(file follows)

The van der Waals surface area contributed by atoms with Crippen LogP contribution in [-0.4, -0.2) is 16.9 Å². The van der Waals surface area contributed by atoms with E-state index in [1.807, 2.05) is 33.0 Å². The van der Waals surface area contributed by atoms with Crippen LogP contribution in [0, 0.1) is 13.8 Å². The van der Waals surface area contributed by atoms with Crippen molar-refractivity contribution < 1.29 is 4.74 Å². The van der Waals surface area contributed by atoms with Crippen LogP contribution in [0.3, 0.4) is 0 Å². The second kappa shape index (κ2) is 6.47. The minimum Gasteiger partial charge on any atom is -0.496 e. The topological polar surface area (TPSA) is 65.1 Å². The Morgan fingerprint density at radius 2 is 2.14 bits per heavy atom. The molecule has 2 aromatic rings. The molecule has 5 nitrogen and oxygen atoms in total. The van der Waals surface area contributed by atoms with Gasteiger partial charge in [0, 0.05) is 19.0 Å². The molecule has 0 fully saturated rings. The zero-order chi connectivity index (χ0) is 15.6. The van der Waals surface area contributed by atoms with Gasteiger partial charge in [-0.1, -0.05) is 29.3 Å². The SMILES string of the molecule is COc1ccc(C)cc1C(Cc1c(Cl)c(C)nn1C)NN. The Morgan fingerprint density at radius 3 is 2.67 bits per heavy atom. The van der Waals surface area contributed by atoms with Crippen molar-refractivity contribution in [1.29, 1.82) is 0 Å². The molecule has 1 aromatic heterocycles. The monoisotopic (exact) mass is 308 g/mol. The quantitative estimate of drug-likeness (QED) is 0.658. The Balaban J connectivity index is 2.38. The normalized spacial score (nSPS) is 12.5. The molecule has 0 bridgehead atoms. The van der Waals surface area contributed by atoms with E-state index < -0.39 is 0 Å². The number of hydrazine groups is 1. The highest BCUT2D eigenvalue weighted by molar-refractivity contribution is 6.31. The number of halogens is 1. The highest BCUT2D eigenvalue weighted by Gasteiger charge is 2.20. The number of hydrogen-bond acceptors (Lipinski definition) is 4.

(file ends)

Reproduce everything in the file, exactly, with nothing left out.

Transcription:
The van der Waals surface area contributed by atoms with Crippen LogP contribution in [-0.4, -0.2) is 16.9 Å². The van der Waals surface area contributed by atoms with E-state index in [1.807, 2.05) is 33.0 Å². The van der Waals surface area contributed by atoms with Crippen LogP contribution in [0, 0.1) is 13.8 Å². The van der Waals surface area contributed by atoms with Crippen molar-refractivity contribution < 1.29 is 4.74 Å². The van der Waals surface area contributed by atoms with Crippen LogP contribution in [0.3, 0.4) is 0 Å². The second kappa shape index (κ2) is 6.47. The minimum Gasteiger partial charge on any atom is -0.496 e. The topological polar surface area (TPSA) is 65.1 Å². The Morgan fingerprint density at radius 2 is 2.14 bits per heavy atom. The molecule has 2 aromatic rings. The molecule has 5 nitrogen and oxygen atoms in total. The van der Waals surface area contributed by atoms with Gasteiger partial charge in [0, 0.05) is 19.0 Å². The molecule has 0 fully saturated rings. The zero-order chi connectivity index (χ0) is 15.6. The van der Waals surface area contributed by atoms with Gasteiger partial charge in [-0.1, -0.05) is 29.3 Å². The SMILES string of the molecule is COc1ccc(C)cc1C(Cc1c(Cl)c(C)nn1C)NN. The Morgan fingerprint density at radius 3 is 2.67 bits per heavy atom. The van der Waals surface area contributed by atoms with Crippen molar-refractivity contribution in [1.29, 1.82) is 0 Å². The molecule has 1 aromatic heterocycles. The monoisotopic (exact) mass is 308 g/mol. The quantitative estimate of drug-likeness (QED) is 0.658. The Balaban J connectivity index is 2.38. The normalized spacial score (nSPS) is 12.5. The molecule has 0 bridgehead atoms. The van der Waals surface area contributed by atoms with E-state index < -0.39 is 0 Å². The number of hydrazine groups is 1. The highest BCUT2D eigenvalue weighted by molar-refractivity contribution is 6.31. The number of halogens is 1. The highest BCUT2D eigenvalue weighted by Gasteiger charge is 2.20. The number of hydrogen-bond acceptors (Lipinski definition) is 4.